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For one group, I could never plan out a boss encounter simply because they would change course at the drop of a hat. I don't mean "let's use diplomacy instead of war", but rather "let's leave and do something else". My fault because I enabled them, but I'm glad to not have that responsibility anymore. Fortunately, their habits taught me to plan for the worst. For a normal group, I keep a backup build or a completely hidden villain tucked away for emergencies.
Let's say that the group decides to eliminate a thieves' guild and succeed in completely scouting out the membership. They think they know what to expect. They outfit themselves perfectly. The combat gets under way and the group manages to quickly work through their opponents. The "boss" fight is over in a few rounds and they're feeling godlike. Then that fat little messenger boy runs in scolding the group and otherwise acting very unlike a street urchin. It turns out that the messenger boy houses a tsochar warpriest/magus/other-kind-of-caster-fighter-hybrid and things really heat up. Make sure that the "red herrings" can double as "omg we should have seen this coming" if needed.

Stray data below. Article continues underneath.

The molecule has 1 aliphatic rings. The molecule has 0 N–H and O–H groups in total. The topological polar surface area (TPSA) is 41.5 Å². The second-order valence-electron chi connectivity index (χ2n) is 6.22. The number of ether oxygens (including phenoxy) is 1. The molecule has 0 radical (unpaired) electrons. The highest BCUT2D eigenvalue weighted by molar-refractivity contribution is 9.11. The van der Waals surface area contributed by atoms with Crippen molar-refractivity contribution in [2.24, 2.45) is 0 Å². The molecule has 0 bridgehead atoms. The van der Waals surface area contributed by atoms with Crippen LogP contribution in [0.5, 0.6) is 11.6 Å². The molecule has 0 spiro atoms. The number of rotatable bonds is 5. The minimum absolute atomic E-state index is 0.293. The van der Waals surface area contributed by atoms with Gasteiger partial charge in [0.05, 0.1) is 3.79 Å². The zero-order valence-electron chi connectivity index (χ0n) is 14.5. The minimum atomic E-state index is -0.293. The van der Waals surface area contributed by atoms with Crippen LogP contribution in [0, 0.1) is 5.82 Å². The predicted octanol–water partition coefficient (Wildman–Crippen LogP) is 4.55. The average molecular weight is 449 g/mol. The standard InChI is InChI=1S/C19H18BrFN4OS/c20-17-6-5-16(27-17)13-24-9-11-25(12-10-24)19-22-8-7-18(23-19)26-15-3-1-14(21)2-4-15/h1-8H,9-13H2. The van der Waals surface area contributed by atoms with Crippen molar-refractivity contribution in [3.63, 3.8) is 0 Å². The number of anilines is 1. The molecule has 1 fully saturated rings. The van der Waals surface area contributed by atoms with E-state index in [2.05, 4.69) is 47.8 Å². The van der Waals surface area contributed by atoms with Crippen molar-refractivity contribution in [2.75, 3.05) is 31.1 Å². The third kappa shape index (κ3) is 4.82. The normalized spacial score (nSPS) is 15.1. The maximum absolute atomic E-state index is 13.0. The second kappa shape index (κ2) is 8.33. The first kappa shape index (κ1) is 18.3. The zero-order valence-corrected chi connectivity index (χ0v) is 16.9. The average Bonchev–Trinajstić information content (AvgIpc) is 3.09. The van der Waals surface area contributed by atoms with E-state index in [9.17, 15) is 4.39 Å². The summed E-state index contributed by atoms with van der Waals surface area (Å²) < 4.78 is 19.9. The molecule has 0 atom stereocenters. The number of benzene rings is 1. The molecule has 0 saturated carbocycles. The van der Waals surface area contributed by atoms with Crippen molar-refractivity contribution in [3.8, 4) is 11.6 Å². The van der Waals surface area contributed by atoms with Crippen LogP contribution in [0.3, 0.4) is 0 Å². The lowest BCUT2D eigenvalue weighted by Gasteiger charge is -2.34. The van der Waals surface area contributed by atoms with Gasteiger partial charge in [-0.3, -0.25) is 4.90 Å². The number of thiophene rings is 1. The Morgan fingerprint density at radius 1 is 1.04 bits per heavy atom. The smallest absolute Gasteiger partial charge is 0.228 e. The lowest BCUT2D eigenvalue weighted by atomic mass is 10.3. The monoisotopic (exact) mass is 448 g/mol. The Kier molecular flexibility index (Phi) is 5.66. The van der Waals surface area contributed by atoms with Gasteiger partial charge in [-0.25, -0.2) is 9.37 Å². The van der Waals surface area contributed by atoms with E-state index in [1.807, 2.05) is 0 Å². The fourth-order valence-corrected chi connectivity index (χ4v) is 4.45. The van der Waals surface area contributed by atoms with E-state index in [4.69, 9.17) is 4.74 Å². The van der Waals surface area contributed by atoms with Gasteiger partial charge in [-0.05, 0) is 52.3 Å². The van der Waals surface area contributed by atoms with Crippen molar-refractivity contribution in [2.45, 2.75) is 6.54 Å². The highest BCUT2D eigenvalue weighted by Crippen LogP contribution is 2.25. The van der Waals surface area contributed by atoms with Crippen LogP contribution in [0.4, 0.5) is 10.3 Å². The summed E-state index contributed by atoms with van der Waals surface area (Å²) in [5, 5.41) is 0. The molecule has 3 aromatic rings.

You may end up not using the contingency plan, but that means you can refit it for a future campaign.